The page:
CSC 540 Mobile Application Development II
What makes the mobile device a unique computing platform? How can these properties be exploited to create new experiences for users? This class focuses on the programming, use, and HCI concerns of mobile media applications focusing on creating compelling user experiences that solve real-world needs. It covers the basics of Android programming and explores mobile imaging and media creation, location, user-centered design, usability testing, prototyping, and field evaluation. Significant emphasis will be given to current research in the field as presented in the CHI, Ubicomp, and Pervasive communities.
We'll be using a draft of "Building Mobile Experiences" by Frank Bentley and Edward Barrett. PDFs of chapters will be available at no charge.
This is a project course and the majority of the grade will be based on several small weekly assignments and a larger final project. A percentage of the grade will also come from class/blog/wiki participation.
Note: First session will meet on 9/20 (Class will not be held on 9/13 and 9/27. These classes will be made up at the convenience of the in-person students.) This syllabus is tentative and is open to modification based on interest of class.
Introduction to Mobile Computing. Topic areas of research and recent product development. History of Mobile Computing. Basic Android fundamentals.
Mobile Location. Location APIs, Location based services, Social use of location data.
Generative Research for Mobile Applications. Ethnographic-style research. Affinity Analysis.
Data and Connectivity. Bluetooth, 3G/4G, WiFi. Carrier restrictions on data use. Difficulties of mobile data.
Mobile Design. Concept Models, Wireframes, Paper Prototyping and Usability.
Rapid Prototyping. Getting concepts built quickly and into real world use. Field trials. Usefulness vs. Usability.
Media Capture and Social Networking. Examples of media capture and annotation systems. Live video streaming. Use in political protests and disasters. Social Networking services for mobile devices. MotoBLUR.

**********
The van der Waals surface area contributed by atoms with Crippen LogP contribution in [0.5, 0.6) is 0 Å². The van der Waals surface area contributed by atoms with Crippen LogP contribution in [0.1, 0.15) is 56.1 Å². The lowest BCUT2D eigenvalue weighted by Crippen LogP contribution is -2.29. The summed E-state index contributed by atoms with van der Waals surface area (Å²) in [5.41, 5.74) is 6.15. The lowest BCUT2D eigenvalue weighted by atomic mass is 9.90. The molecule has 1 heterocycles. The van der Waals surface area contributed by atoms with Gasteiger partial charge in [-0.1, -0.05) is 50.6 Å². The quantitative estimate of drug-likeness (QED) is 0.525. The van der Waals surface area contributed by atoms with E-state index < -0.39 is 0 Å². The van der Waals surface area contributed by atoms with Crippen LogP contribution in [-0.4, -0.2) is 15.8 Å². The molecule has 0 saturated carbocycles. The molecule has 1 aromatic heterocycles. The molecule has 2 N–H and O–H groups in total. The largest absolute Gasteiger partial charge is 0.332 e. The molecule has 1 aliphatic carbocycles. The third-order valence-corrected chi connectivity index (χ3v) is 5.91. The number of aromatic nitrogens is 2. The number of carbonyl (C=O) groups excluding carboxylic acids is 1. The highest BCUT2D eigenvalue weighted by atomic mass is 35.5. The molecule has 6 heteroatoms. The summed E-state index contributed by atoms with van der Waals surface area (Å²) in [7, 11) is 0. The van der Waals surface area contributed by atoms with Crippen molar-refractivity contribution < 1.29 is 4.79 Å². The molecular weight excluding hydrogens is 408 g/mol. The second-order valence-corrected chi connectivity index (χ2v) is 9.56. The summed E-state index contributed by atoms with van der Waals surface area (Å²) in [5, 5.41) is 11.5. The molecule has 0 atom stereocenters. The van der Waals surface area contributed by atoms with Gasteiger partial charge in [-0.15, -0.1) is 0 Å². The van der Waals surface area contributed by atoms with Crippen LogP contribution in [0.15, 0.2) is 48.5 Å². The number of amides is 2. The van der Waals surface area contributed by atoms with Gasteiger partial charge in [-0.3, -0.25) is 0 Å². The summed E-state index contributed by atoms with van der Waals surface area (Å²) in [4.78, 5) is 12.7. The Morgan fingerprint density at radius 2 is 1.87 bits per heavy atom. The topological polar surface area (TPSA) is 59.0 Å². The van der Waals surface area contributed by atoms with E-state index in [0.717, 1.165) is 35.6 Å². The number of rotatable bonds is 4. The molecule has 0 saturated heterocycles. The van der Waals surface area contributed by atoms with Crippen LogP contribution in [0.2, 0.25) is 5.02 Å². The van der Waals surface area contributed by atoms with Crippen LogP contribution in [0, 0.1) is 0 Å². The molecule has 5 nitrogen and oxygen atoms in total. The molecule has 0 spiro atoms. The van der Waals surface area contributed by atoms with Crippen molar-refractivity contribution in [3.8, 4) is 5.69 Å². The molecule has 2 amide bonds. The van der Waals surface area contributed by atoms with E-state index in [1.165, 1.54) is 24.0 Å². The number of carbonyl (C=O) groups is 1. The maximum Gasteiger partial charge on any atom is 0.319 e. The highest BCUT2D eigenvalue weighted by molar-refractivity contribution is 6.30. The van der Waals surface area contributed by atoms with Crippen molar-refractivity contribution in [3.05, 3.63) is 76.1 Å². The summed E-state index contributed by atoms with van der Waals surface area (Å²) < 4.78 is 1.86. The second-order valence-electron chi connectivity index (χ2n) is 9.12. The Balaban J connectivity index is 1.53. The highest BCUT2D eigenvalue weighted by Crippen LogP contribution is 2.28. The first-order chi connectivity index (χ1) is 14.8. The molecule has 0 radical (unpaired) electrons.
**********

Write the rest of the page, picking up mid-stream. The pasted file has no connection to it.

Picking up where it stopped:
Mobile Persuasion. Encouraging behavior change through mobile technology. Health monitoring, pedometer apps. Social health systems.
Urban Computing. Using mobile devices in the city. Bike availability, sidewalk hazards, air quality sensing, traffic sensing, etc.
Wearables. Mobile phones integrated with clothing. Examples from MIT Media Lab. Amarino toolkit. Basic Arduino programming.
Commercialization. App stores and Marketplaces. Conducting public beta trials. Scalability of mobile web services.
Final Project Presentations.
Evaluations are a way for students to provide valuable feedback regarding their instructor and the course. Detailed feedback will enable the instructor to continuously tailor teaching methods and course content to meet the learning goals of the course and the academic needs of the students. They are a requirement of the course and are key to continue to provide you with the highest quality of teaching. The evaluations are anonymous; the instructor and administration do not track who entered what responses. A program is used to check if the student completed the evaluations, but the evaluation is completely separate from the student’s identity. Since 100% participation is our goal, students are sent periodic reminders over three weeks. Students do not receive reminders once they complete the evaluation. Students complete the evaluation online in CampusConnect.
Email is the primary means of communication between faculty and students enrolled in this course outside of class time. Students should be sure their email listed under "demographic information" at CampusConnect is correct.
This course will be subject to the academic integrity policy passed by faculty. More information can be found at http://academicintegrity.depaul.edu/
The university and school policy on plagiarism can be summarized as follows: Students in this course should be aware of the strong sanctions that can be imposed against someone guilty of plagiarism. If proven, a charge of plagiarism could result in an automatic F in the course and possible expulsion. The strongest of sanctions will be imposed on anyone who submits as his/her own work any assignment which has been prepared by someone else. If you have any questions or doubts about what plagiarism entails or how to properly acknowledge source materials be sure to consult the instructor.
An incomplete grade is given only for an exceptional reason such as a death in the family, a serious illness, etc. Any such reason must be documented. Any incomplete request must be made at least two weeks before the final, and approved by the Dean of the College of Computing and Digital Media. Any consequences resulting from a poor grade for the course will not be considered as valid reasons for such a request.
Students who feel they may need an accommodation based on the impact of a disability should contact the instructor privately to discuss their specific needs. All discussions will remain confidential.
To ensure that you receive the most appropriate accommodation based on your needs, contact the instructor as early as possible in the quarter (preferably within the first week of class), and make sure that you have contacted the Center for Students with Disabilities (CSD) at:
Student Center, LPC, Suite #370
Phone number: (773)325.1677